<font size="2" face="Verdana, Arial">Average Neumann Mic, huh? What are the specs on their high-end mics designed for drum overheads? I'm willing to bet you'll be surprised.

Check out the SENNHEISER MKH800. Flat to 50kHz.
__________________
http://www.the-outside.com
various Macs and PC's
002r and Mbox
Reply With Quote
  #160  
Old 06-22-2003, 03:47 PM
Chaasm71 Chaasm71 is offline
Member
 
Join Date: Feb 2003
Location: Vancouver Canada
Posts: 68
Default Re: Digi 001 discontinued?!

Thanks for the links to the prof at Caltech, Clorox. Interesting stuff.

Charlie.
Reply With Quote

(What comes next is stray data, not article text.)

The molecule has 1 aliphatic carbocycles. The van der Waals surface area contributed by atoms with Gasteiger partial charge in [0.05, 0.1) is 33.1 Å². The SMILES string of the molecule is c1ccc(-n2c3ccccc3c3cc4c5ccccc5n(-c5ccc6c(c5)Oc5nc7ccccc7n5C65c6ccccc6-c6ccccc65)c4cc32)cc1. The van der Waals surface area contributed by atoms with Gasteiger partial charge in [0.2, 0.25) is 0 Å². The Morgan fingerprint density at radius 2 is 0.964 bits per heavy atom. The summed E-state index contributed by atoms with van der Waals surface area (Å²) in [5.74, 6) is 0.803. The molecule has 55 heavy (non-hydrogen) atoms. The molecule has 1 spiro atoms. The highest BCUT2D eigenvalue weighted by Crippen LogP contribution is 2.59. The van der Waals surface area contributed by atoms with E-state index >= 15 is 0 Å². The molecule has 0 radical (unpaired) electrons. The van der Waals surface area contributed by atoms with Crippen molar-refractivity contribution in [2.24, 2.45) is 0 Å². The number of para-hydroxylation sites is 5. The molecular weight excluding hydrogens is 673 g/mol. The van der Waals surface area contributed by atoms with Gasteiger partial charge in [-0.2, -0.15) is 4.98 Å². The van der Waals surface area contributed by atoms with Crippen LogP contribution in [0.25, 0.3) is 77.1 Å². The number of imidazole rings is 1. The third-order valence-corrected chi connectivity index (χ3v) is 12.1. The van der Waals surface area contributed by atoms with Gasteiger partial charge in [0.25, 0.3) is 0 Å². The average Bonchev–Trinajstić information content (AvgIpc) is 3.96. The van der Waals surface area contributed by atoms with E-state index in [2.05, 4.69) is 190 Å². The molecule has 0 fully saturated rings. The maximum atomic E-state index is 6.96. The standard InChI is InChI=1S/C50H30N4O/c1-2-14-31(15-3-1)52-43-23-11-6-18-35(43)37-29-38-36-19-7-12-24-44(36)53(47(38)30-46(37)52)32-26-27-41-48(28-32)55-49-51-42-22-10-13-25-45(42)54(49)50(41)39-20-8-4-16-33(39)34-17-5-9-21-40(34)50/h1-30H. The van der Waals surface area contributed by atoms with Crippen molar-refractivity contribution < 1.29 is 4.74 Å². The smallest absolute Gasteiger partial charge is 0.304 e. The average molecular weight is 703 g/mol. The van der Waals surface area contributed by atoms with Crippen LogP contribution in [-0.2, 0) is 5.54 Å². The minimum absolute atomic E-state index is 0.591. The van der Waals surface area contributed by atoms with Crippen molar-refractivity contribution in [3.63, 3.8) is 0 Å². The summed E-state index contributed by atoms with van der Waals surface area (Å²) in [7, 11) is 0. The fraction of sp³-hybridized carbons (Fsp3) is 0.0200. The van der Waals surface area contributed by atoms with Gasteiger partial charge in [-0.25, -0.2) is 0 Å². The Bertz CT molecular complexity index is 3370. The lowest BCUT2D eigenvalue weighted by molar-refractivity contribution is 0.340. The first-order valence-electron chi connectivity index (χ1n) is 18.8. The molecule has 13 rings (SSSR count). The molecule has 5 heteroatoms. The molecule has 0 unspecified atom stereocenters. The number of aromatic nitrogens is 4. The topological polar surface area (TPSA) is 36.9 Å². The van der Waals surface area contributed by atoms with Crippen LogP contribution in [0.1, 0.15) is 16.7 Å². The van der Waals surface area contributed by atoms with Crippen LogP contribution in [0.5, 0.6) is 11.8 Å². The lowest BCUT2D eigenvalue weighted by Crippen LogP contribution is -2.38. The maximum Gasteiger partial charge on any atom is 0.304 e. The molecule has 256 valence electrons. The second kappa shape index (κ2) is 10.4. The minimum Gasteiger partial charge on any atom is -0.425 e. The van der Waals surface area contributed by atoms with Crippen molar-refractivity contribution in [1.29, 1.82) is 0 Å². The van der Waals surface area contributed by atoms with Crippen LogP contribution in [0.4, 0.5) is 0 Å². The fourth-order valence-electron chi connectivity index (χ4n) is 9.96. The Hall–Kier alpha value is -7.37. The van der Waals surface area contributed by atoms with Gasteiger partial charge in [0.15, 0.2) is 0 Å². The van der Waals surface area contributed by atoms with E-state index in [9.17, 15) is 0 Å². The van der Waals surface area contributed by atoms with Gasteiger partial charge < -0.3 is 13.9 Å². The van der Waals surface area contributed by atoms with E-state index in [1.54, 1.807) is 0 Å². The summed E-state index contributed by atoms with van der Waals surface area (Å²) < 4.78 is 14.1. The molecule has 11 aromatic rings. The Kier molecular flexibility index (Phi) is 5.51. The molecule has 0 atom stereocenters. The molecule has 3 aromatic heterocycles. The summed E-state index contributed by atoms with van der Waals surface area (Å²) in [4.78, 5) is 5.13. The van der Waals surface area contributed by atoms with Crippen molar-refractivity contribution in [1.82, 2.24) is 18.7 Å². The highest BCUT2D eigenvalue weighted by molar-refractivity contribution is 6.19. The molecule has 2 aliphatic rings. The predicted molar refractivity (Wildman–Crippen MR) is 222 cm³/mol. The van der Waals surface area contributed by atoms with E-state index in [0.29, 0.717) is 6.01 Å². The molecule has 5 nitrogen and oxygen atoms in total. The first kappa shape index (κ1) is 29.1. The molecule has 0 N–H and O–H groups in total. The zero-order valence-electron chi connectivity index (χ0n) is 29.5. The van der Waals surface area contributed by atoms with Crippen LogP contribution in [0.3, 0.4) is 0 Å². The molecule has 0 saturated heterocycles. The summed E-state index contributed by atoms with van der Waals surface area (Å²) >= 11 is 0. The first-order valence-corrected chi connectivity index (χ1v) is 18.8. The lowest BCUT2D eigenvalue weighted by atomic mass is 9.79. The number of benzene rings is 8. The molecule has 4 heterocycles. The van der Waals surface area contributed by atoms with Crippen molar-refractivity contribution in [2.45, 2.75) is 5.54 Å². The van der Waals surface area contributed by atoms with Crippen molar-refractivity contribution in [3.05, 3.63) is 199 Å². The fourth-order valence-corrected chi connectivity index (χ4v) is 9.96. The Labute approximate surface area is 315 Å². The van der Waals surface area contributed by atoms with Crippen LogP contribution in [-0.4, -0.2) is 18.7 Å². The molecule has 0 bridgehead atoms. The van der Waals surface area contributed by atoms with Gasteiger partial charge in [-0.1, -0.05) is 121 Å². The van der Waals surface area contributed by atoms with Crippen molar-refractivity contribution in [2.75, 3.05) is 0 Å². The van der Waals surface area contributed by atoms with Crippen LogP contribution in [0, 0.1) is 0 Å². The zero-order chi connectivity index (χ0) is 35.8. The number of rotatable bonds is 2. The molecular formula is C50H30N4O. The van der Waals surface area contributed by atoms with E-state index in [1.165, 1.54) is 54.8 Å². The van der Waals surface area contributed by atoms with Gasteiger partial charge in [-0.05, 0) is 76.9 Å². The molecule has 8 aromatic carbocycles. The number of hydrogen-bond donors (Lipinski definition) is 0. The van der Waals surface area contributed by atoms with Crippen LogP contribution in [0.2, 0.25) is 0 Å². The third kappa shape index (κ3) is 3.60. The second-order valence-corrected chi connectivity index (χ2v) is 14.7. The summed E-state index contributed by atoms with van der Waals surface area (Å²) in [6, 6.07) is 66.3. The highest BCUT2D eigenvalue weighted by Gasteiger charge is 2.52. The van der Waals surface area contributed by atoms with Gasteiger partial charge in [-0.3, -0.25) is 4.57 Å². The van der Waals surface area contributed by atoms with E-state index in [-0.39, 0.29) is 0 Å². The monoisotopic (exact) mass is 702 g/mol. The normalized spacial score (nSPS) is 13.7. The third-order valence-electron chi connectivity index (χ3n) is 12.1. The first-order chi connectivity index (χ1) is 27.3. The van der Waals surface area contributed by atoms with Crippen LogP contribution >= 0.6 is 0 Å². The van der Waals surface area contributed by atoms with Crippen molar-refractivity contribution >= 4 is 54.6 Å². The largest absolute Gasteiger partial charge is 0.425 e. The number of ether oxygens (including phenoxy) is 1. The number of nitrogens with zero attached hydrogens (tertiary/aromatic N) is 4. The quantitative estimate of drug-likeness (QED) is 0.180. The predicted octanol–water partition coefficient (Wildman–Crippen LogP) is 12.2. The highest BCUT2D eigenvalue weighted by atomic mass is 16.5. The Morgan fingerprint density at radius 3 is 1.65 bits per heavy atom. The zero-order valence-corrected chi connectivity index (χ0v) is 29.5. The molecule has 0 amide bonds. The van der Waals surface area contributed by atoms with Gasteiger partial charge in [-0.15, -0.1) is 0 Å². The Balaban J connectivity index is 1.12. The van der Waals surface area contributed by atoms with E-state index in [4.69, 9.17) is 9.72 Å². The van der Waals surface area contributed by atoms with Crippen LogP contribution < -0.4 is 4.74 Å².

Reply

Thread Tools Search this Thread
Search this Thread:

Advanced Search
Display Modes

Posting Rules
You may not post new threads
You may not post replies
You may not post attachments
You may not edit your posts

BB code is On
Smilies are On
[IMG] code is On
HTML code is Off

Forum Jump

Similar Threads
Thread Thread Starter Forum Replies Last Post
003 Discontinued? bootc Pro Tools 10 58 12-05-2011 07:15 PM
Is 003 really discontinued? ripekeai Pro Tools 9 15 03-29-2011 07:05 PM
Digi 003 Rack Discontinued? Tritono9 003, Mbox 2, Digi 002, original Mbox, Digi 001 (Win) 12 06-04-2010 07:39 PM
Digi 001 discontinued? Dino Bonanno 003, Mbox 2, Digi 002, original Mbox, Digi 001 (Win) 1 01-13-2004 08:22 PM
001 being discontinued??? fabpab 003, Mbox 2, Digi 002, original Mbox, Digi 001 (Win) 5 11-10-2002 05:18 AM


All times are GMT -7. The time now is 11:37 AM.


Powered by: vBulletin, Copyright ©2000 - 2008, Jelsoft Enterprises Limited. Forum Hosted By: URLJet.com